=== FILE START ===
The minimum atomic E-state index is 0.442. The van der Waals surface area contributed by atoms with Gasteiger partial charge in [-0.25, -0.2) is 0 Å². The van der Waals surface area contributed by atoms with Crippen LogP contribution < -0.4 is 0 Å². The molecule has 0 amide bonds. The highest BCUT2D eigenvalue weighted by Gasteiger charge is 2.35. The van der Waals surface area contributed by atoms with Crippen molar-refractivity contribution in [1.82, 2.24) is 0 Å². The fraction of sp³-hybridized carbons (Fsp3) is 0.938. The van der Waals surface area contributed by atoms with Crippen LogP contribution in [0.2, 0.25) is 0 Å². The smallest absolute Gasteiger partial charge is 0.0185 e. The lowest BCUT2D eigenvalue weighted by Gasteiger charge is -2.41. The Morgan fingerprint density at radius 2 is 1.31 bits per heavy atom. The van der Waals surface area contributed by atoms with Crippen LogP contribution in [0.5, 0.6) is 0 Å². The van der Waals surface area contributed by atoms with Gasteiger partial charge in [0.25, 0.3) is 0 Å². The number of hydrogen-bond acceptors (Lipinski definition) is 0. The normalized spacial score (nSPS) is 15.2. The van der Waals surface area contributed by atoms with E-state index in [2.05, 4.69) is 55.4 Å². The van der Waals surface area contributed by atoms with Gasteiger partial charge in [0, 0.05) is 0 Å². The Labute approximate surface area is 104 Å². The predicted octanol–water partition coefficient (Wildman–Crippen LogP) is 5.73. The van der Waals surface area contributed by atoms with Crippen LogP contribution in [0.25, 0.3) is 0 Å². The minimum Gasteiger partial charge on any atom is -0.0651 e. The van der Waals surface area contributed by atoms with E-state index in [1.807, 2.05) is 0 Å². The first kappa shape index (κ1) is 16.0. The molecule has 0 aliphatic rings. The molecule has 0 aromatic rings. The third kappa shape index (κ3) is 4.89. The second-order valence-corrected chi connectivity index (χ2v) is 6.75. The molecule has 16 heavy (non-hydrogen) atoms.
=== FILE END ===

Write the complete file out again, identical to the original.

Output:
The minimum atomic E-state index is 0.442. The van der Waals surface area contributed by atoms with Gasteiger partial charge in [-0.25, -0.2) is 0 Å². The van der Waals surface area contributed by atoms with Crippen LogP contribution < -0.4 is 0 Å². The molecule has 0 amide bonds. The highest BCUT2D eigenvalue weighted by Gasteiger charge is 2.35. The van der Waals surface area contributed by atoms with Crippen molar-refractivity contribution in [1.82, 2.24) is 0 Å². The fraction of sp³-hybridized carbons (Fsp3) is 0.938. The van der Waals surface area contributed by atoms with Crippen LogP contribution in [0.2, 0.25) is 0 Å². The smallest absolute Gasteiger partial charge is 0.0185 e. The lowest BCUT2D eigenvalue weighted by Gasteiger charge is -2.41. The Morgan fingerprint density at radius 2 is 1.31 bits per heavy atom. The van der Waals surface area contributed by atoms with Crippen LogP contribution in [0.5, 0.6) is 0 Å². The van der Waals surface area contributed by atoms with Gasteiger partial charge in [0.25, 0.3) is 0 Å². The number of hydrogen-bond acceptors (Lipinski definition) is 0. The normalized spacial score (nSPS) is 15.2. The van der Waals surface area contributed by atoms with E-state index in [2.05, 4.69) is 55.4 Å². The van der Waals surface area contributed by atoms with Gasteiger partial charge in [0, 0.05) is 0 Å². The Labute approximate surface area is 104 Å². The predicted octanol–water partition coefficient (Wildman–Crippen LogP) is 5.73. The van der Waals surface area contributed by atoms with Crippen LogP contribution in [0.25, 0.3) is 0 Å². The minimum Gasteiger partial charge on any atom is -0.0651 e. The van der Waals surface area contributed by atoms with E-state index in [1.807, 2.05) is 0 Å². The first kappa shape index (κ1) is 16.0. The molecule has 0 aliphatic rings. The molecule has 0 aromatic rings. The third kappa shape index (κ3) is 4.89. The second-order valence-corrected chi connectivity index (χ2v) is 6.75. The molecule has 16 heavy (non-hydrogen) atoms.